Thursday, May 23, 2024
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Loading Day – Goodbye to 2019


Here I am; pasture empty, pants dotted with cow manure and a hoof imprint on my calf, standing in an empty pen wondering about my life’s effort as a grass farmer nourishing the land and people. My work seems to be under attack from contributing to climate change to animal welfare issues. It’s an emotional time pondering whether there is a genuine appreciation for the hours of work caring for animals that will someday provide organic milk or grass-fed beef to families.

Loading out is an agricultural term used to describe moving whole sets of animals to another location or to a processing facility. For over 30 years working as a custom grazier, I have nurtured countless generations of cows on pristine pastures giving them the best life possible while also making personal sacrifices for them. I’ve also worked with many families to provide a service in which they can prosper too.

For me, there is symbolism in load-out day that gives me pause to look at the bigger picture of life as the truck rolls out of site. How will my holistic work be perceived? How many more load-outs do I have left? What will be my legacy? I wonder how Mother Nature will perceive my stewardship; for someday I will be loaded out, returned to the earth and put to rest in green pastures.

I wanna know it matters. I gotta believe it matters what I do and that my community cares what myself and farmers do 24/7.  I/we owe these animals a tremendous amount of respect and sheer gratitude for turning sunshine, soil, water and grass into milk and meat to feed hungry microbes and a planet.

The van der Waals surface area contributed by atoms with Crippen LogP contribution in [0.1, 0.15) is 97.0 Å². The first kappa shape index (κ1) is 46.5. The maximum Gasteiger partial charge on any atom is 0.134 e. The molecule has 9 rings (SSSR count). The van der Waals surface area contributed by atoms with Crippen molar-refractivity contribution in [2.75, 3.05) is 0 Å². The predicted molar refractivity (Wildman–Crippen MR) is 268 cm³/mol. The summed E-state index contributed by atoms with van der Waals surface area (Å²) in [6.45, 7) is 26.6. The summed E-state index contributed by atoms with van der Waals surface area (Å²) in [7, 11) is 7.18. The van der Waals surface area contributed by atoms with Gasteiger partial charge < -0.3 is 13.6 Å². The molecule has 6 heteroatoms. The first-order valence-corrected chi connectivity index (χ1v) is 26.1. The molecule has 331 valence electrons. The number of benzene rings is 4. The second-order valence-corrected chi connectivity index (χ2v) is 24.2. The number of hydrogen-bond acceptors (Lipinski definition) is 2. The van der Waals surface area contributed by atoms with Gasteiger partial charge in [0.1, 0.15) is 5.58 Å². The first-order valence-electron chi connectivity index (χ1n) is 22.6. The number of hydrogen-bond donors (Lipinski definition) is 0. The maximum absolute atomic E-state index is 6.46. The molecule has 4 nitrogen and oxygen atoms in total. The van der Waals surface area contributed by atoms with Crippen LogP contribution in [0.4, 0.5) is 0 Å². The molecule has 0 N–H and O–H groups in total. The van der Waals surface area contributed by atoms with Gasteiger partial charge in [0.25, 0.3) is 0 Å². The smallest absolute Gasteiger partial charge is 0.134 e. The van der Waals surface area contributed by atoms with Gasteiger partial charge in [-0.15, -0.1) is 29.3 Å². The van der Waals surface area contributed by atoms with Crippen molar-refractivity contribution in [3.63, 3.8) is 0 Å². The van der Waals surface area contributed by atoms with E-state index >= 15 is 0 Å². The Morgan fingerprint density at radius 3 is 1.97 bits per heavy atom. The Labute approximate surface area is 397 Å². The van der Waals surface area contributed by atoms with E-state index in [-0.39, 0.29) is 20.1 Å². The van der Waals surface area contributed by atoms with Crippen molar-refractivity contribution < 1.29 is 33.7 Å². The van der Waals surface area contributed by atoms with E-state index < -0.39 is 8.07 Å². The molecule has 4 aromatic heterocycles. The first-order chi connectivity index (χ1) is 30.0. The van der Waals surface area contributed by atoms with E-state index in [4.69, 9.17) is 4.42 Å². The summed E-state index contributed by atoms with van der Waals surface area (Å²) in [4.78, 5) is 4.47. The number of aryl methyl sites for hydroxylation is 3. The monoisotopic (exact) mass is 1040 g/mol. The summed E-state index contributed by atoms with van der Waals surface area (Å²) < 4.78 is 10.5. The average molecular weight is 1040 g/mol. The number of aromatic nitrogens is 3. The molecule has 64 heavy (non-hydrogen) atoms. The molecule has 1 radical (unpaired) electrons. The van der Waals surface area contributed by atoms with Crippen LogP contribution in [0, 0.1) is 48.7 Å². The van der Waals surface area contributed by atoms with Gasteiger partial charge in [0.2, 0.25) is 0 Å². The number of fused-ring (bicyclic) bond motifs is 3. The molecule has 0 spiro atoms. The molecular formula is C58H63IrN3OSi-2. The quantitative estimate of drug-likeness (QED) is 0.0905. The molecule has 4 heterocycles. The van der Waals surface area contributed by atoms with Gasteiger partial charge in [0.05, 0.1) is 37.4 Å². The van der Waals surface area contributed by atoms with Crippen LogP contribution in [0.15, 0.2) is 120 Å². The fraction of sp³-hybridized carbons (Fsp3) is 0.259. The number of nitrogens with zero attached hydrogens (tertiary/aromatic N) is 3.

This year’s load-out seems especially poignant as I am the “walking wounded” and continue to be haunted by my brother’s untimely death even though it was 2 years ago. On these types of days, I contemplate the future.  Should I just quit or should I persevere?  I dislike the vulnerability of being weak but I’m at a low point. Then I think of my brother who never quit, I think of my great grandparents, grandparents, parents, wife, children and grandchildren who all grew up in the farming life and I think how much I’ve done to improve our sacred land.

As I dismantle the portable catch pen once again, it reminds me of resilience with the ability to recover, change and keep moving forward despite the physical and emotional obstacles. I still believe in the future of agriculture, with a faith born not of words but of deeds.

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Troy Bishopp
Troy Bishopp
Troy Bishopp, aka “The Grass Whisperer” is a seasoned grazier and grasslands advocate who owns, manages and linger-grazes at Bishopp Family Farm in Deansboro, NY with his understanding wife, daughters, grandchildren and parents. Their certified organic custom grazing operation raise dairy heifers, grass-finished beef and backgrounds feeder cattle on 180 acres of owned and leased pastures. Troy also mentors farmers on holistic land management for the Madison County Soil and Water Conservation District and the Upper Susquehanna Coalition as their regional grazing specialist. This award-winning free-lance writer, essayist and photographer maintains a website presence at